ultifamily housing investors have their eyes on Albany, New York this month as dramatic rent reforms were signed into law. With the localized legislation open for adoption by other New York localities, the implications for the commercial real estate industry as a whole could really shake things up.
So much so, that New York state CRE industry leaders plan to file a lawsuit challenging the new regulation package. The reduction of units leaving the rent-regulated system and disempowerment of the real estate industry’s influence in Albany even has some landlord groups meeting with affordable housing advocates to negotiate a middle ground.
To better understand what is happening in New York, we’ll need to break it down. First, a look back at some historical context for changes being made:
A Quick History
In 1969, non-regulated rents rose nationally due to slumping construction and vacancy rates. New York passed the Rent Stabilization Act of 1969 in response to the resulting housing crisis, beginning the current cycle of stabilization. These rules were not meant to be permanent, and until now have expired every few years. The new legislation removes their expiration, though many point out that this is an issue of semantics: “permanent” doesn’t mean new legislation can’t override the regulations.
To cope with rent regulation in the 1980’s, many landlords converted apartments into condos or co-ops, and conversion talk is already happening again. However, in the past landlords only had to sell 15% of units in order to initiate a conversion, and buyers could be outside investors. The new regulations are much stricter and require 51% of units to be sold.
Most recently, the 1993 Rent Regulation Reform Act instituted unit deregulation. While the city gained new units during this time, it lost twice as many. This net loss is likely a driver for the current reform.
Eliminating Vacancy Decontrol, and Other Threats
One of the biggest changes New York’s new rent reform institutes is the elimination of vacancy decontrol. While it also abolishes or limits high-income decontrol, preferential rents, and certain tenant protections, the vacancy decontrol is a top issue for many in the commercial real estate industry.
Why? Because vacancy decontrol is what allows landlords to deregulate a unit once vacated if it exceeds the rent threshold for the year. Raising rent is one way property owners and investors fund building maintenance and improvement, so there is fear that eliminating this ability will result in a disinvestment in building quality, which could impact which tenants New York attracts to the state over time.
Another concern is the limiting of security deposits to one month’s rent. While considered a standard in many cities, New York often attracts foreign professionals with no U.S. credit history, as well as professionals fresh out of college with a similar financial situation. Landlords have worked around the increased risk these tenants pose with high security deposits. Now, these prospective tenants will have to seek out a lease guarantor—a process that ultimately costs the tenant more than paying a deposit they’ll get back later. This, of course, is assuming landlords don’t simply avoid them altogether.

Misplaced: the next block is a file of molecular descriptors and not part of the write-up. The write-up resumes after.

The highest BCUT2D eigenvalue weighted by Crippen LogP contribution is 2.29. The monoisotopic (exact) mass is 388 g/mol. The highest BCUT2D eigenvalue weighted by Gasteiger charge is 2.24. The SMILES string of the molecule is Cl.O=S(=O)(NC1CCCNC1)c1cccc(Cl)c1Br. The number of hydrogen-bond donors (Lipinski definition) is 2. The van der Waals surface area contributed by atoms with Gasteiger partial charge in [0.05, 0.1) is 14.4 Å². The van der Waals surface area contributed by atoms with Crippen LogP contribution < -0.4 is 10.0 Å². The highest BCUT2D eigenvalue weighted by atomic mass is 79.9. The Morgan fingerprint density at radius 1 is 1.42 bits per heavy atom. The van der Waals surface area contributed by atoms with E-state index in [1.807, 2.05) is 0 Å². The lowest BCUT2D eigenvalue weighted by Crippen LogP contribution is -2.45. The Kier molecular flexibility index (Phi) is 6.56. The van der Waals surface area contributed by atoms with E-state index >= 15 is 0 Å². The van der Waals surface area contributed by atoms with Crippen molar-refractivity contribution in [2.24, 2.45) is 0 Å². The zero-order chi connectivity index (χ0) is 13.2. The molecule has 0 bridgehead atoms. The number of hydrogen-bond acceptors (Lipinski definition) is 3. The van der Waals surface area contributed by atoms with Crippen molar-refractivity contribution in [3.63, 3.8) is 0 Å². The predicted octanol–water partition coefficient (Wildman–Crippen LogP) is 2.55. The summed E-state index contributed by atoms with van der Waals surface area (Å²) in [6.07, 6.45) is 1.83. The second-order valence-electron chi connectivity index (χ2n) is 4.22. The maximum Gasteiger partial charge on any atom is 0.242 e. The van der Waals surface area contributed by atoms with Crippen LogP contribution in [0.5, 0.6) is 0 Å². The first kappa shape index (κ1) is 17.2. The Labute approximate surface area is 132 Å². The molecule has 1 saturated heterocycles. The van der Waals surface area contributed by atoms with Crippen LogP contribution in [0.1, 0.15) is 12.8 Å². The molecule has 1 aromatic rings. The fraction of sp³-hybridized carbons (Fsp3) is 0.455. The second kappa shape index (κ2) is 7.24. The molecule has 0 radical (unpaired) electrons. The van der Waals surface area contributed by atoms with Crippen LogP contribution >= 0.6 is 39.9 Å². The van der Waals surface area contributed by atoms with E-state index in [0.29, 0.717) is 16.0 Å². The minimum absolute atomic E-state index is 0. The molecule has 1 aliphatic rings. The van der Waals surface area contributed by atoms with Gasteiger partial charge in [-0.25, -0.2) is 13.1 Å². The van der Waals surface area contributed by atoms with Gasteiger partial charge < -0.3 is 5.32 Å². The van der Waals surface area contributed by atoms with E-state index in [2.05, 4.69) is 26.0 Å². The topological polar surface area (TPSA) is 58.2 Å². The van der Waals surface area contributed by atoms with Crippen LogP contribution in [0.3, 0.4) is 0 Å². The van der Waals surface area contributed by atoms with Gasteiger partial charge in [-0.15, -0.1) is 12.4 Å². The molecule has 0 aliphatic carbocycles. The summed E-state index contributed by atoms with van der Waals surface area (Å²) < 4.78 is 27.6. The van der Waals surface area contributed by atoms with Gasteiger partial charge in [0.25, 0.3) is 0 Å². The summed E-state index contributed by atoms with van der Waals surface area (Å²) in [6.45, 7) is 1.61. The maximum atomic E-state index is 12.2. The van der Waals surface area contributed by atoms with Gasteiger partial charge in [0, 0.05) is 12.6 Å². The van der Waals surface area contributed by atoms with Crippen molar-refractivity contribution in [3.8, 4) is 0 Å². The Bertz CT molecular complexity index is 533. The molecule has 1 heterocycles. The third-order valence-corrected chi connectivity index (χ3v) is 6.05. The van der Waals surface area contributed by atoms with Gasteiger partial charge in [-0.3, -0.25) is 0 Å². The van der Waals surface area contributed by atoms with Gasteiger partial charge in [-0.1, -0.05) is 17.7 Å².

Also of note is the elimination of vacancy bonuses, which allow landlords to increase rent by 20% when a rent-stabilized unit is vacated. Between these three changes, affected properties could receive less maintenance and development, leading to less desirable housing opportunities for the young professionals required to keep the local economy thriving.
Changes to IAI and MCI
In the past, Individual Apartment Improvements (IAI) and Major Capital Improvements (MCI) have allowed landlords to raise rents above the yearly threshold. The new regulations limit this, making increases temporary and severely capping IAI spending. Previously, landlords could raise rent by 6% for MCIs, or building-wide improvements; this is now reduced to 2%.
Because IAIs do not require review or oversight like MCIs, they’ve typically been used to drive up rents towards the deregulation threshold. The programs have unfortunately been brought under scrutiny due to allegations of fraud and abuse. The fear, however, is that such drastic reductions will disincentivize owners from continuing to invest in building improvements, affecting both tenants and the contract workers who are hired to perform the work.
Another fear is that the city budget, of which a large portion comes from property tax, may take a hit. As buildings receive less maintenance and improvements due to frozen rents and lack of incentive from the IAI and MCI programs, building valuations can fall, reducing city revenue from tax-paying property owners.
Though the current legislation is limited to Albany, it can be adopted by other New York counties if vacancy rates fall below 5%. If the policies become a new norm in New York, they could serve as a blueprint for other states with similar housing situations.
If one thing is clear, it’s that the commercial real estate industry will need to come together to adjust to new norms. If investors, owners, developers, and landlords unite, there is plenty of opportunity to find creative new ways to operate in the market. As Don Peebles, founder of The Peebles Corporation, said: “There’s still money to be made in real estate. They’ll just have to be more creative and work harder.”
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